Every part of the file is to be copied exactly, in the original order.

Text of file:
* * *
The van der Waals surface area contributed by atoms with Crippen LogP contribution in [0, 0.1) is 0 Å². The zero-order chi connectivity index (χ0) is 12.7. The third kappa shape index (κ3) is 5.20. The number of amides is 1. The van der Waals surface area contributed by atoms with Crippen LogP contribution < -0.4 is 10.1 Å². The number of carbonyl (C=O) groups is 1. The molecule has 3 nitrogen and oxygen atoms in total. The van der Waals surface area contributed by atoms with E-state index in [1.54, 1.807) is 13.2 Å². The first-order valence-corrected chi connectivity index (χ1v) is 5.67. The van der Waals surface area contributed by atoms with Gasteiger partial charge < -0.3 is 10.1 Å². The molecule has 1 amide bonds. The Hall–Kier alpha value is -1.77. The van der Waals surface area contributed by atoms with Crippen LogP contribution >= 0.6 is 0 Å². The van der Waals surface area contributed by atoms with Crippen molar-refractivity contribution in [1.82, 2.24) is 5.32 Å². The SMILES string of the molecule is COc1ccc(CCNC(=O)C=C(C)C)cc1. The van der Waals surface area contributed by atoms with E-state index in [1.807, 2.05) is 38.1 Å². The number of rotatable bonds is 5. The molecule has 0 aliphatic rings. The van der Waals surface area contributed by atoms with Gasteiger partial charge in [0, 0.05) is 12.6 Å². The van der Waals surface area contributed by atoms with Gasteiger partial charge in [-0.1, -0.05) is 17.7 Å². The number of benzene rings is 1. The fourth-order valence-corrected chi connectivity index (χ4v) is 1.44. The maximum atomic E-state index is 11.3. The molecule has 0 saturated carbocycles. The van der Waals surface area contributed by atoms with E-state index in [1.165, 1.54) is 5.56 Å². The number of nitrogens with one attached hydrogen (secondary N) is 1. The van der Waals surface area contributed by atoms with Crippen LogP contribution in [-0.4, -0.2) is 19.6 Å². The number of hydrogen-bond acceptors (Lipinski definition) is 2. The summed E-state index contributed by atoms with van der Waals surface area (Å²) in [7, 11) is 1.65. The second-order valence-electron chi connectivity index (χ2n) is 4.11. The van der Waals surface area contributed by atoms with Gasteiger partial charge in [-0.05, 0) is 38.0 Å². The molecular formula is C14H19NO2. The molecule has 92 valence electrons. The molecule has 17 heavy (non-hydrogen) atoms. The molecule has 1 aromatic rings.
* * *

The van der Waals surface area contributed by atoms with Crippen LogP contribution in [0, 0.1) is 0 Å². The zero-order chi connectivity index (χ0) is 12.7. The third kappa shape index (κ3) is 5.20. The number of amides is 1. The van der Waals surface area contributed by atoms with Crippen LogP contribution < -0.4 is 10.1 Å². The number of carbonyl (C=O) groups is 1. The molecule has 3 nitrogen and oxygen atoms in total. The van der Waals surface area contributed by atoms with E-state index in [1.54, 1.807) is 13.2 Å². The first-order valence-corrected chi connectivity index (χ1v) is 5.67. The van der Waals surface area contributed by atoms with Gasteiger partial charge < -0.3 is 10.1 Å². The molecule has 1 amide bonds. The Hall–Kier alpha value is -1.77. The van der Waals surface area contributed by atoms with Crippen LogP contribution >= 0.6 is 0 Å². The van der Waals surface area contributed by atoms with Crippen molar-refractivity contribution in [1.82, 2.24) is 5.32 Å². The SMILES string of the molecule is COc1ccc(CCNC(=O)C=C(C)C)cc1. The van der Waals surface area contributed by atoms with E-state index in [1.807, 2.05) is 38.1 Å². The number of rotatable bonds is 5. The molecule has 0 aliphatic rings. The van der Waals surface area contributed by atoms with Gasteiger partial charge in [0, 0.05) is 12.6 Å². The van der Waals surface area contributed by atoms with Gasteiger partial charge in [-0.1, -0.05) is 17.7 Å². The number of benzene rings is 1. The fourth-order valence-corrected chi connectivity index (χ4v) is 1.44. The maximum atomic E-state index is 11.3. The molecule has 0 saturated carbocycles. The van der Waals surface area contributed by atoms with E-state index in [1.165, 1.54) is 5.56 Å². The number of nitrogens with one attached hydrogen (secondary N) is 1. The van der Waals surface area contributed by atoms with Crippen LogP contribution in [-0.4, -0.2) is 19.6 Å². The number of hydrogen-bond acceptors (Lipinski definition) is 2. The summed E-state index contributed by atoms with van der Waals surface area (Å²) in [7, 11) is 1.65. The second-order valence-electron chi connectivity index (χ2n) is 4.11. The van der Waals surface area contributed by atoms with Gasteiger partial charge in [-0.05, 0) is 38.0 Å². The molecular formula is C14H19NO2. The molecule has 92 valence electrons. The molecule has 17 heavy (non-hydrogen) atoms. The molecule has 1 aromatic rings.